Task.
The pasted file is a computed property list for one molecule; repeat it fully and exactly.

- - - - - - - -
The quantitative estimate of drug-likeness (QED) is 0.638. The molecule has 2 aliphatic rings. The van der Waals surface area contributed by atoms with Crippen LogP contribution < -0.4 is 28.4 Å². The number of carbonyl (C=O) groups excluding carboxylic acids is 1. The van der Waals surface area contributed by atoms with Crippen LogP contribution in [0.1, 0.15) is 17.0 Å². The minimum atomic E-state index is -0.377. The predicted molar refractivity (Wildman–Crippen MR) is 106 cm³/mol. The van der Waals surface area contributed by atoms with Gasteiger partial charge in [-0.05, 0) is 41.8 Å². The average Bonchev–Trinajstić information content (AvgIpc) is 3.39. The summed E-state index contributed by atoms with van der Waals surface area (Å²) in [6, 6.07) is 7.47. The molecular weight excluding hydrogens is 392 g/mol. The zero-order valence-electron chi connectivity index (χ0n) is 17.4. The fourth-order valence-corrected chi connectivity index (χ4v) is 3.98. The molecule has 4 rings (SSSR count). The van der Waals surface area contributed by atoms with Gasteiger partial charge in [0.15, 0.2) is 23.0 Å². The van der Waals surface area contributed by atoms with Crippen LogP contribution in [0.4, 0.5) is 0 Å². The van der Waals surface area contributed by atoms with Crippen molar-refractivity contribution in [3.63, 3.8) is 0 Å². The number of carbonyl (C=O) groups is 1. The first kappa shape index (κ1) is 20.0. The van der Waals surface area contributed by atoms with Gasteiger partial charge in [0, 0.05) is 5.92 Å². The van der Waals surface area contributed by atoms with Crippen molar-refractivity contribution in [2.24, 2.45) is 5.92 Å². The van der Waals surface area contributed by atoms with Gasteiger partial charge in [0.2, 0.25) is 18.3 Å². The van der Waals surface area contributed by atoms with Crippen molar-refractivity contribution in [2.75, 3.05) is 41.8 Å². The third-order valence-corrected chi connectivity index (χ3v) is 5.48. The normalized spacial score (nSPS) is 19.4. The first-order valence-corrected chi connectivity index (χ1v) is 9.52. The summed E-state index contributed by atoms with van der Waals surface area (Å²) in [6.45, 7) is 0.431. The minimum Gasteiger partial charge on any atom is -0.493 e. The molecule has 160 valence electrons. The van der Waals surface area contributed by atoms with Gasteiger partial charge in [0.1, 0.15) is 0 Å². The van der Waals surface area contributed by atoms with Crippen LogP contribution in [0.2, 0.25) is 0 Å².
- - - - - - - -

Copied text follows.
The quantitative estimate of drug-likeness (QED) is 0.638. The molecule has 2 aliphatic rings. The van der Waals surface area contributed by atoms with Crippen LogP contribution < -0.4 is 28.4 Å². The number of carbonyl (C=O) groups excluding carboxylic acids is 1. The van der Waals surface area contributed by atoms with Crippen LogP contribution in [0.1, 0.15) is 17.0 Å². The minimum atomic E-state index is -0.377. The predicted molar refractivity (Wildman–Crippen MR) is 106 cm³/mol. The van der Waals surface area contributed by atoms with Gasteiger partial charge in [-0.05, 0) is 41.8 Å². The average Bonchev–Trinajstić information content (AvgIpc) is 3.39. The summed E-state index contributed by atoms with van der Waals surface area (Å²) in [6, 6.07) is 7.47. The molecular weight excluding hydrogens is 392 g/mol. The zero-order valence-electron chi connectivity index (χ0n) is 17.4. The fourth-order valence-corrected chi connectivity index (χ4v) is 3.98. The molecule has 4 rings (SSSR count). The van der Waals surface area contributed by atoms with Gasteiger partial charge in [0.15, 0.2) is 23.0 Å². The van der Waals surface area contributed by atoms with Crippen LogP contribution in [0.4, 0.5) is 0 Å². The van der Waals surface area contributed by atoms with Crippen molar-refractivity contribution in [3.63, 3.8) is 0 Å². The number of carbonyl (C=O) groups is 1. The first kappa shape index (κ1) is 20.0. The van der Waals surface area contributed by atoms with Gasteiger partial charge in [0, 0.05) is 5.92 Å². The van der Waals surface area contributed by atoms with Crippen molar-refractivity contribution in [2.24, 2.45) is 5.92 Å². The van der Waals surface area contributed by atoms with Gasteiger partial charge in [0.2, 0.25) is 18.3 Å². The van der Waals surface area contributed by atoms with Crippen molar-refractivity contribution in [2.75, 3.05) is 41.8 Å². The third-order valence-corrected chi connectivity index (χ3v) is 5.48. The normalized spacial score (nSPS) is 19.4. The first-order valence-corrected chi connectivity index (χ1v) is 9.52. The summed E-state index contributed by atoms with van der Waals surface area (Å²) in [6.45, 7) is 0.431. The minimum Gasteiger partial charge on any atom is -0.493 e. The molecule has 160 valence electrons. The van der Waals surface area contributed by atoms with Gasteiger partial charge in [0.1, 0.15) is 0 Å². The van der Waals surface area contributed by atoms with Crippen LogP contribution in [0.2, 0.25) is 0 Å².